Working interprofessionally is an essential part of successful health and social care provision in the twenty-first century. This engaging and easy-to-follow new text highlights the need for collaboration between practitioners from all branches of health and social care. It offers an indispensable guide to learning and working better together, and shows what being interprofessional really means.
The book encourages students to sharpen their understanding of concepts and theories surrounding collaborative practice, with a clear emphasis on theory, policy and practice. Chapter-by-chapter, the book takes readers through the most important and relevant issues in contemporary health and social care, including working in teams, learning from others, policy issues, working with children and adults, and specialist practice.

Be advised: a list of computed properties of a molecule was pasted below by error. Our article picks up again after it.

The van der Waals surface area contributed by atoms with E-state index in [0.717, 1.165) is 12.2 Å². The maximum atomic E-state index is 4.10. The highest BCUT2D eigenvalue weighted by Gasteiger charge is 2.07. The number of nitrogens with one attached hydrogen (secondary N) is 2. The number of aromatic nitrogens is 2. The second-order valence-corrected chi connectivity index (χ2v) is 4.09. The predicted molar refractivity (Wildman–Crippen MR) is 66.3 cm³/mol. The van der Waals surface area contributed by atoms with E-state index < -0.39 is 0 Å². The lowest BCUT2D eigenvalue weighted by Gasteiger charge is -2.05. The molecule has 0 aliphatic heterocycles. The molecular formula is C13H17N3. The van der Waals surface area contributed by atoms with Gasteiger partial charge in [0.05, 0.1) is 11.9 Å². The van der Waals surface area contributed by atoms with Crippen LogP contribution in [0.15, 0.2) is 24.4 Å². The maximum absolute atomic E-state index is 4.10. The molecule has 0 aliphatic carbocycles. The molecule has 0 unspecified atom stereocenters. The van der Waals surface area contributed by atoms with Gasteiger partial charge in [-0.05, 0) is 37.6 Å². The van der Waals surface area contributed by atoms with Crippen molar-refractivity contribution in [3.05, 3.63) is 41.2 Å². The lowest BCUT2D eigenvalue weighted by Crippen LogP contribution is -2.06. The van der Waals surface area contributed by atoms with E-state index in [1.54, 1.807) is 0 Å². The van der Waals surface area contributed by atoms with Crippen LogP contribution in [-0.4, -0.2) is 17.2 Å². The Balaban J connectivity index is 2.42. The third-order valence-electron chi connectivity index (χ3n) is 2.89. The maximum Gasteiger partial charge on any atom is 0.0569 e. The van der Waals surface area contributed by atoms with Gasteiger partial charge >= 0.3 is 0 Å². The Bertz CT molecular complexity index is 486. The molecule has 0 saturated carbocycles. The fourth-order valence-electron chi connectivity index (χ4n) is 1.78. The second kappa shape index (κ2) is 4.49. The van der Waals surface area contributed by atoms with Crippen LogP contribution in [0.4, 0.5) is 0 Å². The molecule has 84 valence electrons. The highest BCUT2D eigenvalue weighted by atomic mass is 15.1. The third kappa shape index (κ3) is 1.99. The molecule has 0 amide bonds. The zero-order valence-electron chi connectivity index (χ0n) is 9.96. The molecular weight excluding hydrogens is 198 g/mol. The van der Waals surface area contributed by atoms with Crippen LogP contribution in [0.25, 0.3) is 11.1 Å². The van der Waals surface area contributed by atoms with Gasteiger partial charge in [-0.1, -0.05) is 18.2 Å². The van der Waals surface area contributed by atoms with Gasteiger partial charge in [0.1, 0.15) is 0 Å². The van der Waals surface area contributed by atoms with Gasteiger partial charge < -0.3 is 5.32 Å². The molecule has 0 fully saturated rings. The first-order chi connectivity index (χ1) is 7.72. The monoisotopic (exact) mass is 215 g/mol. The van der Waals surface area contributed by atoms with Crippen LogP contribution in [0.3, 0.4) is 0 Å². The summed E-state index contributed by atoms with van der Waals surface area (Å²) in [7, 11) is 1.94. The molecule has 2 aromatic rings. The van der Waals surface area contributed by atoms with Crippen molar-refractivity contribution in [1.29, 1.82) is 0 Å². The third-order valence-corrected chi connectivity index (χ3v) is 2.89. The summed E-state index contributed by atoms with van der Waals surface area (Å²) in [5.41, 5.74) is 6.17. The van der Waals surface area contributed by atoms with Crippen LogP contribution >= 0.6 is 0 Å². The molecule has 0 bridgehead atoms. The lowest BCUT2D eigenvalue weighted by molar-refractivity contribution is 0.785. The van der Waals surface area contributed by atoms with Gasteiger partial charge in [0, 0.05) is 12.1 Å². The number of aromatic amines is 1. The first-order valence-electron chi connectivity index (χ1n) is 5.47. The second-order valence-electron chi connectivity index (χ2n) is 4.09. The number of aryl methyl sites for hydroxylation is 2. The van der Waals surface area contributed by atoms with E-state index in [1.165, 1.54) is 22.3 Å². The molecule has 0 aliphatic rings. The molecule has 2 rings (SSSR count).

Through student-friendly case studies and thoughtful learning exercises, it also considers ways of applying these ideas to the real world. It covers work across the statutory, voluntary and community sectors, drawing on the insights and experiences of a wide range of service users, carers and a variety of practitioners.
Being Interprofessional will be essential reading for students and practitioners in all branches of health and social care, such as nursing, social work, midwifery and youth work. Whatever their background, it will inspire readers to find new ways of working together to meet the needs of patients and clients.
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Introducing this book
Part I Setting the Scene
Models and Meaning
Imperatives and Key Principles
3 Learning and Working in Teams
4 Being Interprofessional in Complex Situations
Part II About From and With
5 Learning About From and With Other Practitioners
6 Learning About From and With Service Users
7 Learning About From and With Carers